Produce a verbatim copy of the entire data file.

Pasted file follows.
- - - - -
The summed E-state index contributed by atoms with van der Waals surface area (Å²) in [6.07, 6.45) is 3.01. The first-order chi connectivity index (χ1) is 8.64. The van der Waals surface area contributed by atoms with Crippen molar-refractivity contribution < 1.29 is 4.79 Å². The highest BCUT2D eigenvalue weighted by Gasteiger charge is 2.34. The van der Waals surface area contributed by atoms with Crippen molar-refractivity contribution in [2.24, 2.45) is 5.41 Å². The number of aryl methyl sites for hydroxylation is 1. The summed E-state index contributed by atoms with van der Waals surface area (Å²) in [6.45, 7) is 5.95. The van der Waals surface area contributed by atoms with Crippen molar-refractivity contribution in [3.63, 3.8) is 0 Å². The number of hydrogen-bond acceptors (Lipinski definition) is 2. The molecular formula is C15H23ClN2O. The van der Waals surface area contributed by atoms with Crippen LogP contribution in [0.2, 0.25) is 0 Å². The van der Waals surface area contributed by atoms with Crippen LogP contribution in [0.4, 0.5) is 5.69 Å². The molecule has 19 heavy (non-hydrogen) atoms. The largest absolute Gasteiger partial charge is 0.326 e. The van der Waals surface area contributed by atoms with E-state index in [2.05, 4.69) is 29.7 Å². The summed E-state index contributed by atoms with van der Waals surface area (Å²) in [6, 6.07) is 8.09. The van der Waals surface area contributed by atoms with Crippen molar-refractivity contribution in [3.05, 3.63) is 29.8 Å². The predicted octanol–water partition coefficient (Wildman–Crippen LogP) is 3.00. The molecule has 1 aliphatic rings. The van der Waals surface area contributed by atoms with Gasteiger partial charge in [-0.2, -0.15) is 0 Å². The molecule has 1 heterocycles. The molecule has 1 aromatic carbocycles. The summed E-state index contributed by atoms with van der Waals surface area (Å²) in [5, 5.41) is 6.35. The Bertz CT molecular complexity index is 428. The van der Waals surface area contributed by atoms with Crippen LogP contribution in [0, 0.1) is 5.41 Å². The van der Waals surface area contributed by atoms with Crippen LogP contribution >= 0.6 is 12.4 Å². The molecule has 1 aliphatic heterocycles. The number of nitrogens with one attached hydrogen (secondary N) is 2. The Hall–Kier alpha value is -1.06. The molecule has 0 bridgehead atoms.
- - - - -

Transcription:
The summed E-state index contributed by atoms with van der Waals surface area (Å²) in [6.07, 6.45) is 3.01. The first-order chi connectivity index (χ1) is 8.64. The van der Waals surface area contributed by atoms with Crippen molar-refractivity contribution < 1.29 is 4.79 Å². The highest BCUT2D eigenvalue weighted by Gasteiger charge is 2.34. The van der Waals surface area contributed by atoms with Crippen molar-refractivity contribution in [2.24, 2.45) is 5.41 Å². The number of aryl methyl sites for hydroxylation is 1. The summed E-state index contributed by atoms with van der Waals surface area (Å²) in [6.45, 7) is 5.95. The van der Waals surface area contributed by atoms with Crippen molar-refractivity contribution in [3.63, 3.8) is 0 Å². The number of hydrogen-bond acceptors (Lipinski definition) is 2. The molecular formula is C15H23ClN2O. The van der Waals surface area contributed by atoms with Crippen LogP contribution in [0.2, 0.25) is 0 Å². The van der Waals surface area contributed by atoms with Crippen LogP contribution in [0.4, 0.5) is 5.69 Å². The molecule has 19 heavy (non-hydrogen) atoms. The largest absolute Gasteiger partial charge is 0.326 e. The van der Waals surface area contributed by atoms with E-state index in [2.05, 4.69) is 29.7 Å². The summed E-state index contributed by atoms with van der Waals surface area (Å²) in [6, 6.07) is 8.09. The van der Waals surface area contributed by atoms with Crippen molar-refractivity contribution in [3.05, 3.63) is 29.8 Å². The predicted octanol–water partition coefficient (Wildman–Crippen LogP) is 3.00. The molecule has 1 aliphatic rings. The van der Waals surface area contributed by atoms with Gasteiger partial charge in [-0.2, -0.15) is 0 Å². The molecule has 1 heterocycles. The molecule has 1 aromatic carbocycles. The summed E-state index contributed by atoms with van der Waals surface area (Å²) in [5, 5.41) is 6.35. The Bertz CT molecular complexity index is 428. The van der Waals surface area contributed by atoms with Crippen LogP contribution in [0, 0.1) is 5.41 Å². The van der Waals surface area contributed by atoms with Crippen LogP contribution >= 0.6 is 12.4 Å². The molecule has 1 aliphatic heterocycles. The number of nitrogens with one attached hydrogen (secondary N) is 2. The Hall–Kier alpha value is -1.06. The molecule has 0 bridgehead atoms.